In 2014, an estimated 45% of all new HIV infections globally were among members of key populations and their sexual partners. The report warns that new HIV infections are continuing to rise among people who inject drugs (by 36% from 2010 to 2015) and among gay men and other men who have sex with men (by 12% from 2010 to 2015) and are not declining among sex workers or transgender people.
The report outlines the critical need to reach key populations with HIV prevention and treatment programmes that meet their specific needs throughout their lives; however, total funding levels are far below what is needed for HIV programmes to reach key populations, particularly funding from domestic sources.
In July 2016, in the HIV prevention gap report, UNAIDS warned that HIV prevention efforts are not working for adults and that new HIV infections among adults have failed to decline for at least five years. Get on the Fast-Track: the life-cycle approach to HIV cites concerns that western and central Africa is off-track in responding to HIV. The region accounts for 18% of people living with HIV, but a serious lack of access to treatment means that the region accounts for 30% of all AIDS-related deaths globally.
The report sheds new light on HIV infection and treatment among adult men, showing that men are much less likely to know their HIV status and access treatment than women. One study in KwaZulu-Natal, South Africa, showed that just 26% of men were aware of their HIV status, only 5% were on treatment and that the viral load among men living with HIV was extremely high, making onward transmission of the virus much more likely.
Into later life
The report shows that antiretroviral therapy is allowing people living with HIV to live longer. In 2015, people more than 50 years old accounted for around 17% of the adult population (15 years and older) living with HIV. In high-income countries, 31% of people living with HIV were over the age of 50 years.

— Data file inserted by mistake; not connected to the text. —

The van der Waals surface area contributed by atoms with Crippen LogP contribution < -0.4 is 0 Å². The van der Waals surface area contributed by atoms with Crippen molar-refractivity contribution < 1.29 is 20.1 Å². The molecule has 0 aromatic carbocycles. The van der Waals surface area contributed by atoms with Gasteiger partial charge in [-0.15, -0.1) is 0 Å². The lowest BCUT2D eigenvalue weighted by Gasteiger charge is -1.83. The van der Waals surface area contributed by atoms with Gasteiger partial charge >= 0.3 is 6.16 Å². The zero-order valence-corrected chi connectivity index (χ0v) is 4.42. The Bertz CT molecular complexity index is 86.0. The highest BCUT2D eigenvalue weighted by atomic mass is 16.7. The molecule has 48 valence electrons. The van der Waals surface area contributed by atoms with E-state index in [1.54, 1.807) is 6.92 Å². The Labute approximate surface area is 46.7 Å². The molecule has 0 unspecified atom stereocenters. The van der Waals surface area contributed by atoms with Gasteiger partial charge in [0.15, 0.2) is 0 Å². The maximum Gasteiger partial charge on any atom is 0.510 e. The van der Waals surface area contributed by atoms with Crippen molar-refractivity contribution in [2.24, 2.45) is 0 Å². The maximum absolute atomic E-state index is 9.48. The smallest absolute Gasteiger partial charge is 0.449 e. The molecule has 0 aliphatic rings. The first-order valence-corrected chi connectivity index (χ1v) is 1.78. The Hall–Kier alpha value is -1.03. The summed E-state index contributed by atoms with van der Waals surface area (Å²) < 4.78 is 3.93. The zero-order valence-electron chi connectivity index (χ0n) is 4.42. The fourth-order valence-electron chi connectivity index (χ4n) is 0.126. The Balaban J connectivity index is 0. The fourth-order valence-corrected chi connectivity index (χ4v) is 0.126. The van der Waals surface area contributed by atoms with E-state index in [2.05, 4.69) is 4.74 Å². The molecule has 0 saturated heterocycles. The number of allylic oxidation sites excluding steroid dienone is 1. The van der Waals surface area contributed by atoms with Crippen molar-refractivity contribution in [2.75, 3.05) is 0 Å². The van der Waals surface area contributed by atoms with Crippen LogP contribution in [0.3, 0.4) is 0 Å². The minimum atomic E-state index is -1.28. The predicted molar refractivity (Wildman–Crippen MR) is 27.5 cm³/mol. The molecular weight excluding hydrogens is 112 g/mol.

Get on the Fast-Track: the life-cycle approach also shows that around 100 000 people in low- and middle-income countries aged 50 years and over are estimated to newly acquire HIV every year, confirming the need to include older people in HIV prevention, as well as treatment, programming.
As people living with HIV grow older, they are also at risk of developing long-term side-effects from HIV treatment, developing drug resistance and requiring treatment of co-morbidities, such as TB and hepatitis C, which can also interact with antiretroviral therapy. Continued research and investment is needed to discover simpler, more tolerable treatments for HIV and co-morbidities and to discover an HIV vaccine and cure.
Finding solutions for everyone at every stage of life
The report concludes that investments must be made wisely across the life cycle, using a location–population approach to ensure that evidence-informed, high-impact programmes are available in the geographical areas and among the populations in greatest need.
It strongly urges countries to continue to Fast-Track HIV prevention, testing and treatment in order to end the AIDS epidemic as a public health threat by 2030 and ensure that future generations are free from HIV.
Distributed by APO on behalf of United Nations Programme on HIV/AIDS (UNAIDS).